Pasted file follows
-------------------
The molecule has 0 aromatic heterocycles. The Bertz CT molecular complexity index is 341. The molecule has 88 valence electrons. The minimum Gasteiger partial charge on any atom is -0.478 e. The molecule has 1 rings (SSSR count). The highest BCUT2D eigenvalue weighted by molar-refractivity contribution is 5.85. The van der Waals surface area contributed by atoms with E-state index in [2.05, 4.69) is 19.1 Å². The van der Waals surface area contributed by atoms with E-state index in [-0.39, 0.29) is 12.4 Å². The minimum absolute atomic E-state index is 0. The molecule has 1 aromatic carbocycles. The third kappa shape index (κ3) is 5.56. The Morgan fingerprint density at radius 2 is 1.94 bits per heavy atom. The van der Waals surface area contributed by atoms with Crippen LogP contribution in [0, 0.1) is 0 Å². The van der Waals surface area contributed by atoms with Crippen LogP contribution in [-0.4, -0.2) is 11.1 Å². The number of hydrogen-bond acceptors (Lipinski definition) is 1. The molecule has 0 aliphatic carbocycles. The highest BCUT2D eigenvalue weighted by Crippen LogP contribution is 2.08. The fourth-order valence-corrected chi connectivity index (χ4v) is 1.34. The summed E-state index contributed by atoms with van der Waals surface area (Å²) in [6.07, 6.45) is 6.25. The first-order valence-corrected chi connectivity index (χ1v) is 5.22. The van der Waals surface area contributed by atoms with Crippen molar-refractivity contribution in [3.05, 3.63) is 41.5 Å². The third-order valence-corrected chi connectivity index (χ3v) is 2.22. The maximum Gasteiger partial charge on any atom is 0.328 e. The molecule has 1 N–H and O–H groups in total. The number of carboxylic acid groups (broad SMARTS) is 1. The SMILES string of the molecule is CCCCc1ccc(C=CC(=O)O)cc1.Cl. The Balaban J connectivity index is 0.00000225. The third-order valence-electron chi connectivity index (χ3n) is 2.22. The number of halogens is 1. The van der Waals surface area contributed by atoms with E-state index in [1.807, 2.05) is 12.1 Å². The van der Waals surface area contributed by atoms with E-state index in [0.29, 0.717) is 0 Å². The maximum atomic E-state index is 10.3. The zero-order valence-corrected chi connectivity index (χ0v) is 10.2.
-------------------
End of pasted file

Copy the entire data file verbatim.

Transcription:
The molecule has 0 aromatic heterocycles. The Bertz CT molecular complexity index is 341. The molecule has 88 valence electrons. The minimum Gasteiger partial charge on any atom is -0.478 e. The molecule has 1 rings (SSSR count). The highest BCUT2D eigenvalue weighted by molar-refractivity contribution is 5.85. The van der Waals surface area contributed by atoms with E-state index in [2.05, 4.69) is 19.1 Å². The van der Waals surface area contributed by atoms with E-state index in [-0.39, 0.29) is 12.4 Å². The minimum absolute atomic E-state index is 0. The molecule has 1 aromatic carbocycles. The third kappa shape index (κ3) is 5.56. The Morgan fingerprint density at radius 2 is 1.94 bits per heavy atom. The van der Waals surface area contributed by atoms with Crippen LogP contribution in [0, 0.1) is 0 Å². The van der Waals surface area contributed by atoms with Crippen LogP contribution in [-0.4, -0.2) is 11.1 Å². The number of hydrogen-bond acceptors (Lipinski definition) is 1. The molecule has 0 aliphatic carbocycles. The highest BCUT2D eigenvalue weighted by Crippen LogP contribution is 2.08. The fourth-order valence-corrected chi connectivity index (χ4v) is 1.34. The summed E-state index contributed by atoms with van der Waals surface area (Å²) in [6.07, 6.45) is 6.25. The first-order valence-corrected chi connectivity index (χ1v) is 5.22. The van der Waals surface area contributed by atoms with Crippen molar-refractivity contribution in [3.05, 3.63) is 41.5 Å². The third-order valence-corrected chi connectivity index (χ3v) is 2.22. The maximum Gasteiger partial charge on any atom is 0.328 e. The molecule has 1 N–H and O–H groups in total. The number of carboxylic acid groups (broad SMARTS) is 1. The SMILES string of the molecule is CCCCc1ccc(C=CC(=O)O)cc1.Cl. The Balaban J connectivity index is 0.00000225. The third-order valence-electron chi connectivity index (χ3n) is 2.22. The number of halogens is 1. The van der Waals surface area contributed by atoms with E-state index in [1.807, 2.05) is 12.1 Å². The van der Waals surface area contributed by atoms with E-state index in [0.29, 0.717) is 0 Å². The maximum atomic E-state index is 10.3. The zero-order valence-corrected chi connectivity index (χ0v) is 10.2.